Although US employers’ contributions to their employees’ 401(k) plans appear to be growing, Americans’ overall retirement benefits have fallen sharply in the past decade and a half as more organizations shifted from defined-benefit pensions to defined-contribution plans like the 401(k), Bloomberg’s Ben Steverman reported last week, citing a new report from Willis Towers Watson:
Retirement benefits — including employer contributions to pensions, 401(k)s and retiree health-care benefits — fell from 9.1% of worker pay in 2001 to 6.8% in 2015. Spending on traditional pensions plunged 76%, to less than 1% of worker pay. Medical benefits for retired workers became increasingly scant, falling from 1.2% of worker pay to just 0.2%.
The good news is that many companies, while shutting down or freezing pension plans, have sweetened their 401(k) matching contributions. … But higher 401(k) matches aren’t making up for the loss of other retirement benefits overall, and even the most generous 401(k) plans usually lack a traditional pension’s biggest selling point: a guaranteed income for life. With a 401(k), it’s up to individual workers to figure out how much they should be saving — and how to make the money last, once they’ve retired.
This doesn’t necessarily mean employers are spending less on employee benefits, but rather that more of their money is going toward health insurance instead: Willis Towers Watson found that average spending on health care as a percentage of employees’ pay increased from 5.7 percent to 11.5 percent between 2001 and 2015. “Unfortunately,” Steverman adds, “the rising cost of health care is hitting Americans twice” as the cost of insurance is leaving them and their employers with less money to invest in retirement planning, and as they face even higher medical bills in retirement if current cost trends continue.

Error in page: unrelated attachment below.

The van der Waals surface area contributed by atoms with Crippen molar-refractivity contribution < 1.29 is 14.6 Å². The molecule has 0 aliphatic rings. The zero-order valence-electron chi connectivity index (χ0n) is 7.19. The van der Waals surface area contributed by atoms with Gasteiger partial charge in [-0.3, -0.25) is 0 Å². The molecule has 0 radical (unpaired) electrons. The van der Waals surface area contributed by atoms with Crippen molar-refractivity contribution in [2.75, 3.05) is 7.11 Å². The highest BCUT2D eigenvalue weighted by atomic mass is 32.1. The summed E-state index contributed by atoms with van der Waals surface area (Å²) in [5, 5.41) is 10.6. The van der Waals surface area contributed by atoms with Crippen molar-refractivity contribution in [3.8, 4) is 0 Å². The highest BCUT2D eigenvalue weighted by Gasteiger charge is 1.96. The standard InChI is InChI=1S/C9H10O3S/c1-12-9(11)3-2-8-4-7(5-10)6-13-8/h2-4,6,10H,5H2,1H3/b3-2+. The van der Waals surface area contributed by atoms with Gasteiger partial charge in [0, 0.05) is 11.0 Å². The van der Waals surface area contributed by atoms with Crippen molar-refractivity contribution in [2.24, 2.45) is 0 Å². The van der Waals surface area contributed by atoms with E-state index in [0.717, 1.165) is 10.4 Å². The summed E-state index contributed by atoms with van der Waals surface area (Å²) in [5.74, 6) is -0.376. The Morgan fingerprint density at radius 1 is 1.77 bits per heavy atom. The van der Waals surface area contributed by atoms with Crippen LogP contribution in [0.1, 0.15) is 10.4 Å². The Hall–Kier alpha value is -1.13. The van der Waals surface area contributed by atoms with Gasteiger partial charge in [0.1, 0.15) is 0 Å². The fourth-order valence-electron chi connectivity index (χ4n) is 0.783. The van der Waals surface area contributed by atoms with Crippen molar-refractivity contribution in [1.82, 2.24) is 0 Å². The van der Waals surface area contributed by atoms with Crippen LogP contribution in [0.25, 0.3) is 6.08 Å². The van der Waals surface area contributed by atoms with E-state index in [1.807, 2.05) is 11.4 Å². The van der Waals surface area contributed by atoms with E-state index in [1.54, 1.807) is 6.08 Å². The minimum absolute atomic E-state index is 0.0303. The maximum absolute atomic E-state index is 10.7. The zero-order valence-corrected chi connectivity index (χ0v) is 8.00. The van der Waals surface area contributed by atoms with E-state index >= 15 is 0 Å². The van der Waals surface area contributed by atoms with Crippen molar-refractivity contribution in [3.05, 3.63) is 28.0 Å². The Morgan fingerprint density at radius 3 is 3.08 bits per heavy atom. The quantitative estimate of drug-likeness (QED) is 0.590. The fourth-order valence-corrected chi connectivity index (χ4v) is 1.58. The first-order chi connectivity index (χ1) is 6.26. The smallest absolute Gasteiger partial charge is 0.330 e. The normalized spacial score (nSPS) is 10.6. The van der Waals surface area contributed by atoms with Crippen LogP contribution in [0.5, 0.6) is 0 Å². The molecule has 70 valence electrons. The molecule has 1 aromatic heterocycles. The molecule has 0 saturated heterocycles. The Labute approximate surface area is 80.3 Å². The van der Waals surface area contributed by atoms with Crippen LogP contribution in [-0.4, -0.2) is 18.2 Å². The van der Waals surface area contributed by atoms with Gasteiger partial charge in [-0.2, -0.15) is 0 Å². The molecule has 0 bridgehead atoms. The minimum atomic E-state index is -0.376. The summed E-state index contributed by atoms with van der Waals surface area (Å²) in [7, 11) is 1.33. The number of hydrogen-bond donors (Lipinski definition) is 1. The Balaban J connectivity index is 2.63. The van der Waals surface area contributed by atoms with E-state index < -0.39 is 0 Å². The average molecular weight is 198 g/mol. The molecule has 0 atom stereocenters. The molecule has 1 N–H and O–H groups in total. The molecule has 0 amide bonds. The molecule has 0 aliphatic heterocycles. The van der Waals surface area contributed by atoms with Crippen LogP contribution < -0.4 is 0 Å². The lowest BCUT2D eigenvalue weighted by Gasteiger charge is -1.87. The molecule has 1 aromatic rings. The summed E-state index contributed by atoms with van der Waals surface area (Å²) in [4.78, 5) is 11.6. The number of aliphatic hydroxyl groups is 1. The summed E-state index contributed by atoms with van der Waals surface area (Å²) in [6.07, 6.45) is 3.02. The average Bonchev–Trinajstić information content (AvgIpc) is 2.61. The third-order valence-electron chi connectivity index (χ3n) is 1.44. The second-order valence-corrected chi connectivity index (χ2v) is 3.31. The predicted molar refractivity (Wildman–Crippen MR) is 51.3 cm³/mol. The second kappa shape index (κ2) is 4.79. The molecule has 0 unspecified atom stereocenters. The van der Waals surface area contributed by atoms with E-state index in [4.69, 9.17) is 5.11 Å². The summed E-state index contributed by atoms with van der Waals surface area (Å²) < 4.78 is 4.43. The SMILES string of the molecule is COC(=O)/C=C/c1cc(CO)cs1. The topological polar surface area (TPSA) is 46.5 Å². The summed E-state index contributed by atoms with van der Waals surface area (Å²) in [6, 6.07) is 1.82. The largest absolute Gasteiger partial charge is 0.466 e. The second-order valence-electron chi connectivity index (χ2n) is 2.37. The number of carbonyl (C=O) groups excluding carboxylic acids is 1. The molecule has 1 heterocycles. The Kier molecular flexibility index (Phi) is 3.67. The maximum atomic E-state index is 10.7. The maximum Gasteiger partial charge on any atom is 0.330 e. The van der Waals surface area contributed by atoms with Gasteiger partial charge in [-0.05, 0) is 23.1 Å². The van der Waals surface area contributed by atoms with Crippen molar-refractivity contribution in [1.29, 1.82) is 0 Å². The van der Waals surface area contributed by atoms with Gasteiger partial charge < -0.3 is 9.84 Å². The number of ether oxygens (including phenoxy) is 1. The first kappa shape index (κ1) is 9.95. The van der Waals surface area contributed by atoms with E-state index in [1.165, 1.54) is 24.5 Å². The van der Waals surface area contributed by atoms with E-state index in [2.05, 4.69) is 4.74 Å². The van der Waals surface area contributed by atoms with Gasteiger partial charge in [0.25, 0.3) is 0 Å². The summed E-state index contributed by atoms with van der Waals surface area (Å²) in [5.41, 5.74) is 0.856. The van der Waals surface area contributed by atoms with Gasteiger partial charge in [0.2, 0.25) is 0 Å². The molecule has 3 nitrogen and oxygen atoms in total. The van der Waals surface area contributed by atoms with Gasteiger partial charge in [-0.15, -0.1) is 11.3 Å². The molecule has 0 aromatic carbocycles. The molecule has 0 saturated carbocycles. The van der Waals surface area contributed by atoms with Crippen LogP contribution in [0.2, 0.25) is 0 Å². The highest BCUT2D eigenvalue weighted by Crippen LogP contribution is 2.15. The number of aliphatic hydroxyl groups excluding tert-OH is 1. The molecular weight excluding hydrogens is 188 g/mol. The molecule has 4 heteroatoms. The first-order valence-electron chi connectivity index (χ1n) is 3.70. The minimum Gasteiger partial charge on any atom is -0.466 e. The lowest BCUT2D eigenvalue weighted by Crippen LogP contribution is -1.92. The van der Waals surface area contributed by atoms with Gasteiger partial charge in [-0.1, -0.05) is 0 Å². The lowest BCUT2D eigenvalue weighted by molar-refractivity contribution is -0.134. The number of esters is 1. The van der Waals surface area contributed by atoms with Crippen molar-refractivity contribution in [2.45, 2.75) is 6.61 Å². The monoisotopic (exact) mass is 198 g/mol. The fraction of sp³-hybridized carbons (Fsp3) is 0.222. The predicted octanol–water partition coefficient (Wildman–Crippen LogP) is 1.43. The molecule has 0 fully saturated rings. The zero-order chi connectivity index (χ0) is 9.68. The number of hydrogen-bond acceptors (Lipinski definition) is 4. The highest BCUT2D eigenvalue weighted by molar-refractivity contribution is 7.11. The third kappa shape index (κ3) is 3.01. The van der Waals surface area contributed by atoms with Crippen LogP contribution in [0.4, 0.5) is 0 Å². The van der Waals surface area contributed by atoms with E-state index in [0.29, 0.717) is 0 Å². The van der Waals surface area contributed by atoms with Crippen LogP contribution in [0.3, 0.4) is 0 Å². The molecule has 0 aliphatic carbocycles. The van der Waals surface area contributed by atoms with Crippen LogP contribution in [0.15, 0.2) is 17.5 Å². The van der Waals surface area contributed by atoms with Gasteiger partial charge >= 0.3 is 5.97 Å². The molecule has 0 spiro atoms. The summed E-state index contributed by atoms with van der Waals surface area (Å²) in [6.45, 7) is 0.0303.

Willis Towers Watson’s findings come as even some of the original proponents of the 401(k) plan have come to question its adequacy as a retirement savings vehicle. Even with both employers and employees increasing their contributions, and more employees being auto-enrolled in 401(k)s, critics of the these defined-contribution plans say most working Americans can’t handle current expenses like health care and child care while also putting away enough of their income to guarantee themselves a secure retirement. The retirement savings gap is one reason why more Americans are now working, or planning to work, well into their golden years.
One thing employers can do to help solve this problem is to improve their employees’ financial literacy and understanding of how retirement savings plans work. A recent study from Fidelity Investments found that most US employees have significant misunderstandings about basic concepts in personal finance and retirement planning, suggesting that employers could make a difference in educating the workforce on how to make the most of their savings and benefits.